Sanura is a culmination of the client’s admiration of South East Asian Pavilions with their seamless integration of indoor and outdoor living space and that of the designer’s vision of fitting this model to the Australian landscape upon which the home would be perched.
Designed with the direction of the sun and prevailing breeze in mind, Sanura blends the comforts of modern design with the timeless elegance of wood and stone to ensure a harmonious equilibrium between natural and man-made elements.
Although the project encompasses a large area, it has been designed as a collection of intimate living spaces that blend indoor and outdoor areas effortlessly while also providing absolute privacy from the remainder of the 420 acre health retreat that surrounds it.
To achieve this sense of protection and privacy, we used the existing steepness of the site within which to nestle the house. Split levels allowed for the design to follow the flow of the land, while each space was oriented to frame the magical landscape beyond.
Recognising that this was to become the retreat owner’s residence, we approached the architectural design with a desire to create a building that juxtaposed resort style luxury with that of a warm and welcoming homestead which would become a haven away from the surrounding business.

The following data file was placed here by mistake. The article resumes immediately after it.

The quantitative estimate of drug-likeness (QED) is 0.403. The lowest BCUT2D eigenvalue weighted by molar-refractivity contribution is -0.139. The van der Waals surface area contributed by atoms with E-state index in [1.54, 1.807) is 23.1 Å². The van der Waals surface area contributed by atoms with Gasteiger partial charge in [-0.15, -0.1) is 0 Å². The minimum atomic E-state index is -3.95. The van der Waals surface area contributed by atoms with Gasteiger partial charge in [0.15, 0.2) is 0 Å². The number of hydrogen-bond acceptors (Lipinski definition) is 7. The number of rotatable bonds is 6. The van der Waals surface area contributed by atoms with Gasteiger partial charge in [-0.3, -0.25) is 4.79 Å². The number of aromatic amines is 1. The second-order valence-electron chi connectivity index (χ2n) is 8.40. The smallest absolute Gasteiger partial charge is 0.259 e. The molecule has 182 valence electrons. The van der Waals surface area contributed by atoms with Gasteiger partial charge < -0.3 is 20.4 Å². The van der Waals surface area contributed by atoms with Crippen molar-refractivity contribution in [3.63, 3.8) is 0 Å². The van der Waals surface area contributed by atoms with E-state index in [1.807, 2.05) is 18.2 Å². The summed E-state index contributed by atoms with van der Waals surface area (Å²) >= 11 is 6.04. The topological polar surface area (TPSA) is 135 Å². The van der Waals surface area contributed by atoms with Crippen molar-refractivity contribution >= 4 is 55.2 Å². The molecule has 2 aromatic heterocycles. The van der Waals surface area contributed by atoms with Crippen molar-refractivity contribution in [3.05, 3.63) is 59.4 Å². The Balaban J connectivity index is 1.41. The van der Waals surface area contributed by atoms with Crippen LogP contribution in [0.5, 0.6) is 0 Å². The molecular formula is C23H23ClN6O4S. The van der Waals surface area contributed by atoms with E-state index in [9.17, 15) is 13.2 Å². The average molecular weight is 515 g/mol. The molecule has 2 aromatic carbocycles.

Creative spatial planning, innovative structural engineering and an inspiring materials pallet are the quintessential elements we have employed which have resulted in the success of this project and thus our client’s home.
Having previously worked with Salvage and their unbelievable resources of Australian reclaimed hardwood timbers originating from local wharfs, bridges and old buildings, it became obvious that these would form the main building and finishing materials for our design and construction.
Wire brushed ironbark recycled from bridge girders from Western Queensland were used for the cladding of the exposed structural roof members. These members were set against the rich background of the ceiling, lined with a blend of salvaged ironbark and spotted gum, re-milled and kiln dried.
This ceiling treatment was mirrored on the floor using the same timber in 130mm wide boards coated to catch the sunlight flowing through the large windows, capturing and framing the surrounding views and intertwining the inside with the outside. The timber floor smoothly transitions to the external sandstone spa deck of the winter and summer courtyards.
All door and window joinery was crafted from reclaimed karri from demolished wool stores, while certified plantation timbers from central NSW were used throughout the timber framing of the house.
Timber in the form of veneer, namely jarrah crown cut and supplied by Briggs was used extensively throughout the kitchen, bathrooms, office and other joinery items.
Timber artefacts collected from South East Asia by the client were inventively used throughout the residence in the form of doors, partitions or artworks, creating as an interesting fusion with the reclaimed Australian timbers.
The use of such timbers gives the architecture a character as rich and warm as the deep red brown hues of the timber itself and as captivating as the stories of the origins of the timber salvaged.